MONTREAL – A Quebec Superior Court judge has ruled that Montreal’s Côte-des-Neiges–Notre-Dame-de-Grâce borough is allowed to limit where any new fast food restaurants open on its territory.

This comes after a zoning bylaw was passed in 2016 to “severely” restrict new chains from opening in the neighbhourhood in an effort to promote healthy living.

City Councillor Marvin Rotrand championed the bill, saying permits for fast food restaurants will only be issued in three areas:

  • Saint-Jacques Street, between West Broadway Street and Benny Crescent,
  • Decarie Boulevard, between Queen Mary Road and Vézina Street,
  • Plaza Côte-des-Neiges.

The bylaw was challenged by advocacy group Restaurants Canada, as well as several fast food giants, including St-Hubert, A&W and Macdonald’s.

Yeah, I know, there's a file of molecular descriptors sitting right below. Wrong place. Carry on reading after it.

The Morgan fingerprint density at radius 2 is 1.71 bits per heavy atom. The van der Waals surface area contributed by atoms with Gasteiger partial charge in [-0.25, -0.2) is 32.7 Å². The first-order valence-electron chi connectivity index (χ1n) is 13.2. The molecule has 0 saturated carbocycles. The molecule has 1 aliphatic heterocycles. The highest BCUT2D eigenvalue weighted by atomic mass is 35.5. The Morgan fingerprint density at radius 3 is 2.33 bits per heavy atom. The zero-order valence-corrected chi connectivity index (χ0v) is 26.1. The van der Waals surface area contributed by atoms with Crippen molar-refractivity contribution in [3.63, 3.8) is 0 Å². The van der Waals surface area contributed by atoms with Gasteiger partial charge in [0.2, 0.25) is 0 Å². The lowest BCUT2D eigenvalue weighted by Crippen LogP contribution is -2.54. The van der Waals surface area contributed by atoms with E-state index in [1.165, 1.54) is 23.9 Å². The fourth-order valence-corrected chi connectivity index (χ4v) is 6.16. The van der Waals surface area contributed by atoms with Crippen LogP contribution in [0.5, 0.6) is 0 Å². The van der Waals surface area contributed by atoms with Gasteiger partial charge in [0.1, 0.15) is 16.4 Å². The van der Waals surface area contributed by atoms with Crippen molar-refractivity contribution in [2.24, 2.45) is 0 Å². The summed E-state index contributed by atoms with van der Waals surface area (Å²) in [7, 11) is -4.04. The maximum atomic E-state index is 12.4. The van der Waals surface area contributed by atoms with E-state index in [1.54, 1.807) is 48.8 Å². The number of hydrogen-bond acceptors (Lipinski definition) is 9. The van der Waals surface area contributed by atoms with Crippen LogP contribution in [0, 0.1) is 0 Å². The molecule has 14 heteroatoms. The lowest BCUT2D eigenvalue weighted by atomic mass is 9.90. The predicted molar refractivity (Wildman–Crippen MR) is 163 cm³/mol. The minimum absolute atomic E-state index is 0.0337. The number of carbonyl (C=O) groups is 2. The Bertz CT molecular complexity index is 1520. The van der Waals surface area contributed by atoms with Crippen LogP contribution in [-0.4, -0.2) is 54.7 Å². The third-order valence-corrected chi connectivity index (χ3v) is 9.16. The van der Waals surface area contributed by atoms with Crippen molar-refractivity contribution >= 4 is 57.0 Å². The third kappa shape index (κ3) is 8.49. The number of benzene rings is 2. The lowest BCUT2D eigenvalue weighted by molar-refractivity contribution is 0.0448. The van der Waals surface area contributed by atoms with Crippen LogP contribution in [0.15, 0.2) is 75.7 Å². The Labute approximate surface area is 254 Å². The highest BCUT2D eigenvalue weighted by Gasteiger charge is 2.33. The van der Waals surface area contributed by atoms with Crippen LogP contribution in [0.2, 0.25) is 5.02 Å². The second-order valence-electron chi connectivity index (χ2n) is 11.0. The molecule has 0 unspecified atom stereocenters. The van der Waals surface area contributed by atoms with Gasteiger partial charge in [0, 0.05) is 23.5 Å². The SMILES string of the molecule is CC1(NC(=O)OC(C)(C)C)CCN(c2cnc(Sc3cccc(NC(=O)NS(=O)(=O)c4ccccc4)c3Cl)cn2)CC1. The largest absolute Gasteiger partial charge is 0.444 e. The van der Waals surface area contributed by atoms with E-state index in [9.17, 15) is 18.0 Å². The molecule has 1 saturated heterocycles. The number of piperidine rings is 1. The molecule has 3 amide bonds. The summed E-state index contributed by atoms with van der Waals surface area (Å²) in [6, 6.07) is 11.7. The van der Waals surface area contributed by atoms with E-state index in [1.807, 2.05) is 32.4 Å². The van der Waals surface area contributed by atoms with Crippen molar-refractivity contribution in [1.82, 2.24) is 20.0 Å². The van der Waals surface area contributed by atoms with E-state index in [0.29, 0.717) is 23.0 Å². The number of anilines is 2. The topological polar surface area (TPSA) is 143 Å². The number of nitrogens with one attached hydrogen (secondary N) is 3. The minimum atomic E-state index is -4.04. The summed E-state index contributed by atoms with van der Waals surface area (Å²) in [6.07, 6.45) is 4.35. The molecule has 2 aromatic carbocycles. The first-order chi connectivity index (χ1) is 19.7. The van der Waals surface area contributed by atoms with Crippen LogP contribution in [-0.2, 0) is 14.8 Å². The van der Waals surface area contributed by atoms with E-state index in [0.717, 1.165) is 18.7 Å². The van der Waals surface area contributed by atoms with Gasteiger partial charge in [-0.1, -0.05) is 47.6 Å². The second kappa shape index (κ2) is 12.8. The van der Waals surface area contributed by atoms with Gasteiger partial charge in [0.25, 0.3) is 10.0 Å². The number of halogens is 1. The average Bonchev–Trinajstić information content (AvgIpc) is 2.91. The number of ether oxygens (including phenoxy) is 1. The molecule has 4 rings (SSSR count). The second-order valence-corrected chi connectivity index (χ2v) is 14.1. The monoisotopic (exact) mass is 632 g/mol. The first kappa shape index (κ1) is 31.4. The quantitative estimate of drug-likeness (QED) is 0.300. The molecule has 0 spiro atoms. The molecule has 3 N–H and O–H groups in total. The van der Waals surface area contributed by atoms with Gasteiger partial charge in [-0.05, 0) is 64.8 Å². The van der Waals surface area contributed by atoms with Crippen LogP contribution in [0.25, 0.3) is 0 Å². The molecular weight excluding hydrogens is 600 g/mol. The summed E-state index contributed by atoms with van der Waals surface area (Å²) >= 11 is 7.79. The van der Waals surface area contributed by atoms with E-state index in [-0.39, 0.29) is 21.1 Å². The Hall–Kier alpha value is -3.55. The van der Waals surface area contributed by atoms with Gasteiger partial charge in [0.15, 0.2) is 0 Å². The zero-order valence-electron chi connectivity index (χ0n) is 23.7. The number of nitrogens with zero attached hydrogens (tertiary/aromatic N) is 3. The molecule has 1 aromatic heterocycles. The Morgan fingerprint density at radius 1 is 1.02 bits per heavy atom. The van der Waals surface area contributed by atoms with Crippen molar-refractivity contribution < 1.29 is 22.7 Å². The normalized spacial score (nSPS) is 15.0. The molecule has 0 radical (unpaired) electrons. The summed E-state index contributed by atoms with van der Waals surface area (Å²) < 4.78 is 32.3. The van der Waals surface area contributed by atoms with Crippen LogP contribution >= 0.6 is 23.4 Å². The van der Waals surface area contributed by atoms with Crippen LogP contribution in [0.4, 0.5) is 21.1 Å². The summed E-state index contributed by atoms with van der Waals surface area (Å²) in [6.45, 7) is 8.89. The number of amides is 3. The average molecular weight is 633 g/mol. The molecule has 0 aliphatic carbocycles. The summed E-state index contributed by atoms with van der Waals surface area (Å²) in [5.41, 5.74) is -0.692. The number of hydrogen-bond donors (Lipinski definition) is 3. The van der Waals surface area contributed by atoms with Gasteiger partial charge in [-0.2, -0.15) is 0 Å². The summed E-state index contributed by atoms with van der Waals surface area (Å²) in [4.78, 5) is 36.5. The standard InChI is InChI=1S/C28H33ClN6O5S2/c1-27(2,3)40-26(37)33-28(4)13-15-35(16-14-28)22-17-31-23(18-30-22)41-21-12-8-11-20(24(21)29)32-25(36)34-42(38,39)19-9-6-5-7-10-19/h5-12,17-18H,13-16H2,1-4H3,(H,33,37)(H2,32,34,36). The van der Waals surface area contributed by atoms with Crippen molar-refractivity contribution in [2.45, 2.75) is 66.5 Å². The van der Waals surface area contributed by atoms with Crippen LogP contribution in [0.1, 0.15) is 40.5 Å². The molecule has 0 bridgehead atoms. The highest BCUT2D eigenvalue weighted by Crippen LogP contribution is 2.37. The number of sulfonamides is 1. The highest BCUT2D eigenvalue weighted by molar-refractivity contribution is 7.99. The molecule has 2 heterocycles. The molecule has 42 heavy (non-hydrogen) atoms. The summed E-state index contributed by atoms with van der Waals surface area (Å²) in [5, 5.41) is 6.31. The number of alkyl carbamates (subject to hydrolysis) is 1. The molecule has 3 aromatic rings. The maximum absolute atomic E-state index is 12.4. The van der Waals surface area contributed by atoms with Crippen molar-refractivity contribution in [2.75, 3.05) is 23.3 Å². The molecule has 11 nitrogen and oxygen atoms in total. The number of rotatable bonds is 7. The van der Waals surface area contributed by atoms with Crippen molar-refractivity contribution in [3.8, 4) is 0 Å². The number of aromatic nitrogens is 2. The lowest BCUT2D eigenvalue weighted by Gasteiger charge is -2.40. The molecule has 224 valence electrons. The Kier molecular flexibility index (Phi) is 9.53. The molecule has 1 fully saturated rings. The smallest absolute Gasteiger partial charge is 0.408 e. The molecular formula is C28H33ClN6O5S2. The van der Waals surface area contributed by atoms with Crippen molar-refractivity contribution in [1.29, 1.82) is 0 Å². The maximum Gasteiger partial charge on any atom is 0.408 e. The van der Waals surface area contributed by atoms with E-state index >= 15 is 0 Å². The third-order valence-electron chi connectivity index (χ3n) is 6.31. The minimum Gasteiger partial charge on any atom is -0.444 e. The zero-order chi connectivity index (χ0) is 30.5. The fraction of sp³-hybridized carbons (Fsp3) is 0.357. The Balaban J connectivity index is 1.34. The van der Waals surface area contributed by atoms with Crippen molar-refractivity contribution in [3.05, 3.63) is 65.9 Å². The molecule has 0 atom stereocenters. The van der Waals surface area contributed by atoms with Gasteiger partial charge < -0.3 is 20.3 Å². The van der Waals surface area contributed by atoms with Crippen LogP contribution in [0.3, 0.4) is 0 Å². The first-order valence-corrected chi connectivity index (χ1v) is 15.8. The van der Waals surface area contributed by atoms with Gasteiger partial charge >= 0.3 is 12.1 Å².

They argued the bylaw is illegal as it aims to control people’s consumption habits, including children who go to nearby schools.

The group insisted fast food restaurants do offer healthier menu choices, as well as ingredient information to promote healthy lifestyles.

“They are creating distinctions between restaurants… The definition of ‘fast food’…is between those who offer table service compared to those who do not, even if it's the same food,” they argued.

In his ruling, Quebec Superior Court Judge Marc St-Pierre stated that the borough was acting within its purview.

“Existing fast foods have acquired rights, but if they close, no new permit can be issued for their current locations,” Rotrand explains.

“Had we lost, municipalities would have been reduced to being simply providers of direct services: snow removal, pothole filling.”

It is possible that Restaurants Canada will appeal the decision.